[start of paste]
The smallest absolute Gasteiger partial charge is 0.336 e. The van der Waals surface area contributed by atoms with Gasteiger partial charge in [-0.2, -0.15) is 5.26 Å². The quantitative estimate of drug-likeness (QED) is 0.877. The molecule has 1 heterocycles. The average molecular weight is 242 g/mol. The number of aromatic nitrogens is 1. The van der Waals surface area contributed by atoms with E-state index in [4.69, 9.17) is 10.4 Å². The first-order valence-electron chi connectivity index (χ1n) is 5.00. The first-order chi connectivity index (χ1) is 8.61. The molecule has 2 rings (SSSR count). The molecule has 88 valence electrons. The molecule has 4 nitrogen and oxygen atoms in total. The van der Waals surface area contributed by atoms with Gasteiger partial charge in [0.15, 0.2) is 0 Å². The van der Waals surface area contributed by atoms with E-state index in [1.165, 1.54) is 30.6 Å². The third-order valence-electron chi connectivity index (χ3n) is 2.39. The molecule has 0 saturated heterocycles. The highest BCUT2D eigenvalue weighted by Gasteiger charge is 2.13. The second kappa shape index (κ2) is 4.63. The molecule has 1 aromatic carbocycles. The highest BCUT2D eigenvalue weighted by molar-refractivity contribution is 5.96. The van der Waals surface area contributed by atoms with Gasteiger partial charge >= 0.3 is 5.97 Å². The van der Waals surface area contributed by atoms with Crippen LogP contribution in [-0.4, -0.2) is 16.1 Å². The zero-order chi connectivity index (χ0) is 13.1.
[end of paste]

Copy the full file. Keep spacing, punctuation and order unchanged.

The smallest absolute Gasteiger partial charge is 0.336 e. The van der Waals surface area contributed by atoms with Gasteiger partial charge in [-0.2, -0.15) is 5.26 Å². The quantitative estimate of drug-likeness (QED) is 0.877. The molecule has 1 heterocycles. The average molecular weight is 242 g/mol. The number of aromatic nitrogens is 1. The van der Waals surface area contributed by atoms with E-state index in [4.69, 9.17) is 10.4 Å². The first-order valence-electron chi connectivity index (χ1n) is 5.00. The first-order chi connectivity index (χ1) is 8.61. The molecule has 2 rings (SSSR count). The molecule has 88 valence electrons. The molecule has 4 nitrogen and oxygen atoms in total. The van der Waals surface area contributed by atoms with Gasteiger partial charge in [0.15, 0.2) is 0 Å². The van der Waals surface area contributed by atoms with E-state index in [1.165, 1.54) is 30.6 Å². The third-order valence-electron chi connectivity index (χ3n) is 2.39. The molecule has 0 saturated heterocycles. The highest BCUT2D eigenvalue weighted by Gasteiger charge is 2.13. The second kappa shape index (κ2) is 4.63. The molecule has 1 aromatic carbocycles. The highest BCUT2D eigenvalue weighted by molar-refractivity contribution is 5.96. The van der Waals surface area contributed by atoms with Gasteiger partial charge >= 0.3 is 5.97 Å². The van der Waals surface area contributed by atoms with Crippen LogP contribution in [-0.4, -0.2) is 16.1 Å². The zero-order chi connectivity index (χ0) is 13.1.